The three soldiers returned to the United States disillusioned with the war they had once volunteered to fight. "From my experiences in Iraq, we shouldn't even be in these countries fighting wars. This is a war of aggression, of occupation. There is nothing justifiable to me about this war," says McCord. "And this isn't someone sitting back saying 'I think' or 'I believe.' This is from someone who was there."

Three years after their deployment to Iraq, these former soldiers were forced to confront that war when the WikiLeaks video was thrust into the limelight. They watched as the familiar scene became a media sensation, making international headlines and raising the ire and disgust of people around the world.

By this point, Stieber, now 22, had become an outspoken peace activist. When he heard about the video, he was in the midst of planning a speaking tour with a man from Iraq with the goal of "showing that we have more in common with the people we're told are our enemies than those telling us who our enemies are," he says. After WikiLeaks posted the video, Stieber e-mailed several people from his former unit explaining that he was going to speak out about the incident. McCord, now 34 and raising two children, and Corcoles, 35 and raising a child, have both decided to join Stieber's effort.

The three have decided to go public to let the world know the context behind the acts caught on film. "If people don't like that video, then the entire system needs to be re-examined, and I think it illustrates why we shouldn't put soldiers in that situation," insists Stieber. Corcoles, now suffering from severe PTSD, says he wants the public to understand that "war kills civilians first." He says, "I think Americans...need to take responsibility. If you pay taxes, you pay for that soldier's wage. You're just as guilty as the soldier pulling the trigger."

"What was shown in the Wikileaks video only begins to depict the suffering we have created," reads an open letter from McCord and Stieber to the Iraqis who were injured or lost loved ones in the July 2007 attack. "From our own experiences, and the experiences of other veterans we have talked to, we know that the acts depicted in this video are everyday occurrences of this war: this is the nature of how U.S.-led wars are carried out in this region."

Of course, these three are not the first soldiers to break the silence about the rules of engagement in the ongoing wars in Iraq and Afghanistan. At the March 2008 Winter Soldier hearings in Maryland, more than fifty veterans and active-duty service members publicly testified about the orders they were told to carry out in these countries, sharing stories of excessive violence, as well as of abusive and threatening treatment they endured from their superiors [see Laila Al-Arian, "Winter Soldiers Speak," April 7, 2008; and Chris Hedges and Laila Al-Arian, "The Other War," July 30/August 6, 2007].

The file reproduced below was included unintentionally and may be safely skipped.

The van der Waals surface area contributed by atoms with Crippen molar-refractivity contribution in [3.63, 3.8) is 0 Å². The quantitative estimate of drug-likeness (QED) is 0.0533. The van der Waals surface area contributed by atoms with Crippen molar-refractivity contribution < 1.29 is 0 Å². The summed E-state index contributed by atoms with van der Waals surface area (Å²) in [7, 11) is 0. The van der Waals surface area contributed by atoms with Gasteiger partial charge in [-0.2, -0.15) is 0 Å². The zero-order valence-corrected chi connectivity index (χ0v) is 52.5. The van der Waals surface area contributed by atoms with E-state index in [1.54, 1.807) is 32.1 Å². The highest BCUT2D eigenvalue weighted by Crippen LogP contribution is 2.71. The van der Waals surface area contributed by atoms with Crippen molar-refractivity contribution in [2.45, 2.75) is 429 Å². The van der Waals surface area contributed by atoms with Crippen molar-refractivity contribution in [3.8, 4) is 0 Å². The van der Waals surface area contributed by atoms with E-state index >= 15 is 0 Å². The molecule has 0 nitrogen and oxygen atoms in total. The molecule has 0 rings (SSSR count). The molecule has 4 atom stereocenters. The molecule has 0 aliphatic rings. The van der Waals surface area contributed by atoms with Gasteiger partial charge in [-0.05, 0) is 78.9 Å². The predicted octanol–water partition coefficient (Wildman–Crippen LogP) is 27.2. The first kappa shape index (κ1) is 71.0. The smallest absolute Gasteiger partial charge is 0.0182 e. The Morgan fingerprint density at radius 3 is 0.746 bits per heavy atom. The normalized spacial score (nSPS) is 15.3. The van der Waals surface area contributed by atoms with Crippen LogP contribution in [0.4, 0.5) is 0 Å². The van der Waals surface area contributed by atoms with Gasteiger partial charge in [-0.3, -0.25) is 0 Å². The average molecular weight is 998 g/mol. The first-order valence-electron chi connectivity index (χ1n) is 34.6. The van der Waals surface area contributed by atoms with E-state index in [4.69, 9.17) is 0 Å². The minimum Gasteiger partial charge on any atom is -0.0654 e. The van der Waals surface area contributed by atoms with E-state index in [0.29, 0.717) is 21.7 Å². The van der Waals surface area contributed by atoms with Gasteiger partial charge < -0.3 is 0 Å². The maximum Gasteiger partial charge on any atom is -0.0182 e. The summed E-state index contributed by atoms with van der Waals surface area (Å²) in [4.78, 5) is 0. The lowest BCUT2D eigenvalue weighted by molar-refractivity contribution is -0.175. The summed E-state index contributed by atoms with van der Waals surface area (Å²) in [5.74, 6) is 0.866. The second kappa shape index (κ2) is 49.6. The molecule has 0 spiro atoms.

The three former soldiers say they support the decision to leak these videos to the public. "Avoiding talking about what's going on is going to make us continue making the same mistakes and not learning our lesson," insists Stieber. About the most recent WikiLeaks revelations, Stieber says, "People all over the world have been confronted once again with the realities of the wars in Iraq and Afghanistan," adding that the latest release "confirms what veterans like Ethan, Ray and I, and so many other veteran witnesses, have been talking about."

But the occupations drag on, with President Obama continuing a Bush-era plan that will leave 50,000 "noncombat" troops in Iraq until at least the end of 2011. And top military brass have suggested that the August 31 deadline for withdrawal of "combat" troops may be extended. Meanwhile, Obama is sending 30,000 more troops to Afghanistan, bringing the total force there to more than 100,000, in what is now the longest war in US history. June was the deadliest month for NATO forces in Afghanistan, with 102 deaths, and as of press time July had become the second deadliest, with seventy-eight deaths.

All three soldiers say they hope Americans will learn the right lessons from the WikiLeaks video. "We acknowledge our part in the deaths and injuries of your loved ones as we tell Americans what we were trained to do and what we carried out in the name of 'god and country,'" write McCord and Stieber in their open letter. "The soldier in the video said that your husband shouldn't have brought your children to battle, but we are acknowledging our responsibility for bringing the battle to your neighborhood, and to your family. We did unto you what we would not want done to us."

"Our heavy hearts still hold hope that we can restore inside our country the acknowledgment of your humanity, that we were taught to deny."